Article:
Pump Station Inspection and Maintenance: Our 30-Point Report
Published on June 25, 2020
Our maintenance inspections normally cover a 30-point inspection, ensuring that no small issue becomes a large one. The following represent the major components we look at during each inspection:
Our 30-point Pump Station Inspection Report is Standard for all Commercial Pump Stations
Grease Build-Up: Check all surfaces for grease build-up. Any surface which may cause sewage to cool (concrete, metal, plastic, etc) can be a surface which accumulates grease. This buildup should be cleaned by a pump truck at each service, either by powerwasher or mechanical method. Furthermore, grease should be removed from the system entirely, as pushing it downstream will simply cause the grease to build up at a downstream location, eventually causing an upstream blockage.
Check out this clip from the City of Hampton on how they clean their pump stations:
Floats: Floats should be at their designated elevations, free to operate as designed. Sometimes floats become tangled or hung-up on trash, grease, or other components. Float cables should be managed as well.
Seal Flange: The pump should seat on the seal flange without obstruction or gap. If the pumps are removed and reseated, it is important to make sure that seal remains in-tact at the beginning of the next service cycle.
Wench and Mounting Stand: Many large pumps require a lifting mechanism to raise and lower at services. This mechanism needs to be inspected, oiled/greased, and monitored for strains or weaknesses in the chain or cable.
Electrical Cables: Cables should be kept organized and tied-off in secure locations where available. Seals should be monitored to make sure they are in-tact. Rubber insulation should be inspected for any signs of wear – nicks or scratches can lead to overload failures or other electrical problems.
Pump Manufacturers will require a regular maintenance program in order to maintain warranted status. A few major manufacturers are below with model-specific recommendations. Any pump station inspection and maintenance service should include the full requirements of your manufacturer, at a minimum.
Float Switches: Floats in the tank tell the pumps when to engage and disengage. Mercury-filled cavities attached to the floats move when the float moves, causing an electrical signal to tell the control panel when to turn the pumps on and off.
Control Panels: This component is brain of the pump station. Making certain the control panels are in top working order is imperative to pump station maintenance.
Moisture Sensors: Keep your pump motor operational. The environment a sewage pump operates in is wet – keep the pump dry.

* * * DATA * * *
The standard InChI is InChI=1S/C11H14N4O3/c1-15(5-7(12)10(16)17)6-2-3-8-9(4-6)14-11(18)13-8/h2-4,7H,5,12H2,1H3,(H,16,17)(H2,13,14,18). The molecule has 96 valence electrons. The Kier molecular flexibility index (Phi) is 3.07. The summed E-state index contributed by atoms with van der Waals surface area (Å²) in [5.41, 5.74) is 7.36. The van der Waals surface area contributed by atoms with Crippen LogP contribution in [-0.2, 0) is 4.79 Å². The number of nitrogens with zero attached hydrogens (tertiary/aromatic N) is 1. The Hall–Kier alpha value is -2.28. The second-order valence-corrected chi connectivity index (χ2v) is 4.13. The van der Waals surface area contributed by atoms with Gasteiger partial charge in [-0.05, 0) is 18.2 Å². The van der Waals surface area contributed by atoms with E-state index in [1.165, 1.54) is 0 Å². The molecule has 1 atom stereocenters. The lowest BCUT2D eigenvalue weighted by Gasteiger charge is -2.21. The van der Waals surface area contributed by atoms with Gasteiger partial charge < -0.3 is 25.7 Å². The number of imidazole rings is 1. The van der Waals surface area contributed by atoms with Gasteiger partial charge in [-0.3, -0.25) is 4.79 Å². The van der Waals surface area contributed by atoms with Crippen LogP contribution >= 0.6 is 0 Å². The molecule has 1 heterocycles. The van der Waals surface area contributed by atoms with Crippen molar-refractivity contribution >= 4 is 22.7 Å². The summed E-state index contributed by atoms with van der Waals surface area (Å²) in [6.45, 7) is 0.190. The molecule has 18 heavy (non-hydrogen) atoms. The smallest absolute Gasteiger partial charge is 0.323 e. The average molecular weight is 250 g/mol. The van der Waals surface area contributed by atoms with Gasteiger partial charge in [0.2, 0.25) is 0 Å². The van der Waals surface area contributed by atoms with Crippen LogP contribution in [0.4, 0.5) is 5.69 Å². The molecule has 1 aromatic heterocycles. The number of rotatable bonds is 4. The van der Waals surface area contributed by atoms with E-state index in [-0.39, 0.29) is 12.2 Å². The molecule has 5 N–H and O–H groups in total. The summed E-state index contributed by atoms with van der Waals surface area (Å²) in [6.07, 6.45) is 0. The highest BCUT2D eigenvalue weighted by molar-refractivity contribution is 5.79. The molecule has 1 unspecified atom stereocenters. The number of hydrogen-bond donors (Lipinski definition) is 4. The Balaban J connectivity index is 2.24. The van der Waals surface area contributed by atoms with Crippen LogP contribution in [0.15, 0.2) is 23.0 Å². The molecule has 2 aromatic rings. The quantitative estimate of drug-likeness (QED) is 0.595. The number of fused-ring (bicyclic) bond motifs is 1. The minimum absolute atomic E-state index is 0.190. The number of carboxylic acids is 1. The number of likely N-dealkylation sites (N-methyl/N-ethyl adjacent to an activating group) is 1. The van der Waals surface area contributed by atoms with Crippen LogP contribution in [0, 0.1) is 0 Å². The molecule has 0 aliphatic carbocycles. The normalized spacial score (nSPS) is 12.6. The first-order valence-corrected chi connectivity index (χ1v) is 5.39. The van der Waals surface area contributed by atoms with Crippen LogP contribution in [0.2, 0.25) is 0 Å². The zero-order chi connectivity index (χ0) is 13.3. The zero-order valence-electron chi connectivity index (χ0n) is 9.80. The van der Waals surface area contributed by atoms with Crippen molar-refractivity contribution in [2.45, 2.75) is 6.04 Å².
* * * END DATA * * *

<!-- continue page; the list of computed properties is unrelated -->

Contacts: Both the starter contacts and the alternator contacts should be inspected to make sure connections are good.
Breakers: A failure to maintain the breakers can allow a simple surge to wipe out your controls or pumps.
Auto dialers: Tested in remote and on-line. Useful when a pump station goes into a “high water alarm” situation. An autodialer communicates the alarm to a phone number or email address. This is an especially critical component for pump stations with extremely heavy flow and/or pump stations located in socially or environmentally sensitive areas. While a regularly scheduled pump station inspection and maintenance service is the best line of defense, an autodialer will be on-call 24/7 should any issue arise.
Main Disconnects: The main disconnect allows for the quick, efficient service of your pump station. It also allows for everything to stay online when the work is to be done.
Lights: Lights are important components of the alarm. Site and building lights may also need to be maintained.
Transfer Switches (see Generator item, below): An operational transfer switch enables the backup generator. A faulty one breaks an important link in that chain.
Calibration: If you use a flowmeter to calculate the rate at which sewage flows either into or out of the station, you need to make sure that it is properly calibrated at installation, and at whatever service interval is required by the manufacturer.
Debris/Buildup: Anything which will occlude or obstruct the sensor will cause the flowmeter to read incorrectly.
Cycle System: The system should be cycled at least once for every service. Any issues which may arise should be tended to in quick order.
Check Oil/Filter: Check oil and replace with filter when needed.
Exhaust System: The exhaust system should be operational and unobstructed.
Air Relief Valve: the ARV may serve an important role in keeping your pump in good, operating condition. See cavitation.
Plug/Check Valves: Valves should be opened and closed to ensure operation when needed. Valves have a tendency to seize or become stuck if not used regularly.
Sump Pump: Your vault may have a sump pump for rain or groundwater. Make sure the valve vault stays dry with a working sump pump or sump drain.
Building and Grounds
Heater: Any above-ground piping is succeptable to freezing. A heater is required in many situations to avoid frozen and busted pipes.
Ventilation System: Both health requirements and heat and humiday requirements mean a functioning ventilation system. Sometimes this is as simple as a set of working louvers. Sometimes the addition of a small fan.
Plumbing: piping in and around the building may serve to keep grounds tidy or have a functional role in the pumping action of the station. Make sure no plumbing is leaking and that all connections are secure and to-code.
Grounds & Housekeeping: a clean and tidy pump station is a healthy pump station. We’ve seen pump stations double as vagrant homes for both people and beasts. Grass, trees and shrubs should be maintained for ease of access and to maintain a proper operating buffer from vegetation.